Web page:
Honda CB300R BS6 price: what we expect


Honda unveiled the CB300R meets BS6 at India Bike Week earlier this month. The company has announced that it will be available from January 22, 2022, when Honda is likely to reveal pricing.

What’s even more interesting is that Honda will strongly locate the CB300R BS6. We already know that the company’s new plant in Gujarat will manufacture engines with a capacity of 250cc and above, including the Honda CB300Rthe heart. So all of this points to a possibility: to make the CB300R BS6 competitively priced.

Kawasaki style:

the Kawasaki Ninja 300 was a capable 300cc faired motorcycle but was not within the reach of enthusiasts due to its high price tag. In fact, when the bike was brought to India via the CKD (Completely Knocked Down) route, it cost Rs 3.6 lakh (in 2018, ex-Delhi showroom). That’s a steep price for what ultimately is a 300cc bike. Then in July 2018, Kawasaki reduces the price by about 17.2% by releasing a highly localized version of the Ninja 300, priced at Rs 2.98 lakh (ex-Delhi showroom).

If Honda were to follow in Kawasaki’s footsteps, we would expect the Honda CB300R BS6 to be considerably more affordable as well. The BS4 compliant iteration previously cost 2.41 lakh Rs (ex-Delhi showroom) before being discontinued in 2020 because it did not meet the new BS6 emission standards. According to Kawasaki’s logic, if Honda reduced the price of the CB300R by around 17.2%, it would cost just under Rs 2 lakh (ex-showroom).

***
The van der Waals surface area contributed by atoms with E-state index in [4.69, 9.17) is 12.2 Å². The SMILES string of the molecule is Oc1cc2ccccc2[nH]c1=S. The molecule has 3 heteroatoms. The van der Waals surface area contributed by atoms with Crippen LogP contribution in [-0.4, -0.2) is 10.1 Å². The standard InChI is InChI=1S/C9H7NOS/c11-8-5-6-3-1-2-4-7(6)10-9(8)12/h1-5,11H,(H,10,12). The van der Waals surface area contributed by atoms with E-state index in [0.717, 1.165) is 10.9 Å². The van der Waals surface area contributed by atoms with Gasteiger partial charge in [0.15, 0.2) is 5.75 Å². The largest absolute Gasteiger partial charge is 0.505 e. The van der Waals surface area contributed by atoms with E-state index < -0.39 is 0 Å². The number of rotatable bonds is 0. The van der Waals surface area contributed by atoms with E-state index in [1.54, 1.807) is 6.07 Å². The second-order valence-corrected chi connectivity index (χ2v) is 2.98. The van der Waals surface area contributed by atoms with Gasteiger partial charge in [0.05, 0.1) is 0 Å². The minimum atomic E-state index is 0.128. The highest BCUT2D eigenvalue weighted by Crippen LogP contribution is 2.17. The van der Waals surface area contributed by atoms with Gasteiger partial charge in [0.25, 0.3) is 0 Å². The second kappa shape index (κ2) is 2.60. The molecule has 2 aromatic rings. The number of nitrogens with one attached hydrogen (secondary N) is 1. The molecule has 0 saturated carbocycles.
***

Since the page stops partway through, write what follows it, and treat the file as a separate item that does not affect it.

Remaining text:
Even though Honda charged around 10,000 rupees for implementing emissions-limiting components (and also tuning the engine for a bit more horsepower), as well as the power-assisted slip clutch and cosmetic touches like the front fork. gold finish, at Rs 2.10 lakh, it would still be a neo-retro nude at the exorbitant price.

Power of dreams? More like stuck at ground reality:

Honda has never really been a player in offering competitive prices for its products. Almost all of his two-wheelers have ordered a pretty premium for what they offer. A perfect example is the Honda CB200X. Priced at Rs 1,44,500, this is a set of Rs 12,262 more expensive than the Honda Hornet 2.0 while offering only a more chic body, and no advantages on the mechanical or functional level.

So if you apply Honda’s logic in the case of the CB300R and then add in aspects like inflation and rising raw material costs, you could get a motorcycle that could be more expensive than its BS4 version, despite all the advantages of localization. We wouldn’t be surprised if Honda prices the bike reasonably priced, say around Rs 2.50 lakh (ex-showroom) for the CB300R BS6. Do you think its light weight (weighs just 146kg) and gorgeous neo-retro design, and the Honda badge are enough to outweigh the likelihood that it will sell for a higher price tag? Let us know in the comments below.


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